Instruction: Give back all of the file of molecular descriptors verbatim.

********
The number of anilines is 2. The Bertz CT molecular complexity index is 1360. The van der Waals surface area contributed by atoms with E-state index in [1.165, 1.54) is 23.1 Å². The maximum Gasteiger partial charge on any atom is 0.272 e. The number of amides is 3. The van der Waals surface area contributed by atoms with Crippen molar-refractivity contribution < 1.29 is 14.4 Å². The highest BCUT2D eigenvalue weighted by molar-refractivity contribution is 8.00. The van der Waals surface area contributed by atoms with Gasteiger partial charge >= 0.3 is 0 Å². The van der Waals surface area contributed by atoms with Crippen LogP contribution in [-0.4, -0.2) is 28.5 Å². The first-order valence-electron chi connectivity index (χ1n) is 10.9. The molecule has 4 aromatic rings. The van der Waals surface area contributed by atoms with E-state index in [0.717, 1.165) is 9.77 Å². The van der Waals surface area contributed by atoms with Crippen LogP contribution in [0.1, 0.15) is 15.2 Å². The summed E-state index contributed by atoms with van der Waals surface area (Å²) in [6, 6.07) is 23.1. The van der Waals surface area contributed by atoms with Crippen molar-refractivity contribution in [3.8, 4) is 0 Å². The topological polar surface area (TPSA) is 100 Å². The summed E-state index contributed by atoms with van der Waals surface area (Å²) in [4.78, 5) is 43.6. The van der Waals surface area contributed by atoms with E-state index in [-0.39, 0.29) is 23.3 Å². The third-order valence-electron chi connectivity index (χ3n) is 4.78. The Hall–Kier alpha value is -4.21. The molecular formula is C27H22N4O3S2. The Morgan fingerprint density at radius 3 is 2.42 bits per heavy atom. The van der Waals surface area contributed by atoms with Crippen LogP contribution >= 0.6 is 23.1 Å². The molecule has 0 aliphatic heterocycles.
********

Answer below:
The number of anilines is 2. The Bertz CT molecular complexity index is 1360. The van der Waals surface area contributed by atoms with E-state index in [1.165, 1.54) is 23.1 Å². The maximum Gasteiger partial charge on any atom is 0.272 e. The number of amides is 3. The van der Waals surface area contributed by atoms with Crippen molar-refractivity contribution < 1.29 is 14.4 Å². The highest BCUT2D eigenvalue weighted by molar-refractivity contribution is 8.00. The van der Waals surface area contributed by atoms with Gasteiger partial charge >= 0.3 is 0 Å². The van der Waals surface area contributed by atoms with Crippen LogP contribution in [-0.4, -0.2) is 28.5 Å². The first-order valence-electron chi connectivity index (χ1n) is 10.9. The molecule has 4 aromatic rings. The van der Waals surface area contributed by atoms with E-state index in [0.717, 1.165) is 9.77 Å². The van der Waals surface area contributed by atoms with Crippen LogP contribution in [0.1, 0.15) is 15.2 Å². The summed E-state index contributed by atoms with van der Waals surface area (Å²) in [6, 6.07) is 23.1. The van der Waals surface area contributed by atoms with Crippen molar-refractivity contribution in [3.8, 4) is 0 Å². The topological polar surface area (TPSA) is 100 Å². The summed E-state index contributed by atoms with van der Waals surface area (Å²) in [4.78, 5) is 43.6. The van der Waals surface area contributed by atoms with E-state index in [-0.39, 0.29) is 23.3 Å². The third-order valence-electron chi connectivity index (χ3n) is 4.78. The Hall–Kier alpha value is -4.21. The molecular formula is C27H22N4O3S2. The Morgan fingerprint density at radius 3 is 2.42 bits per heavy atom. The van der Waals surface area contributed by atoms with Crippen LogP contribution >= 0.6 is 23.1 Å². The molecule has 0 aliphatic heterocycles.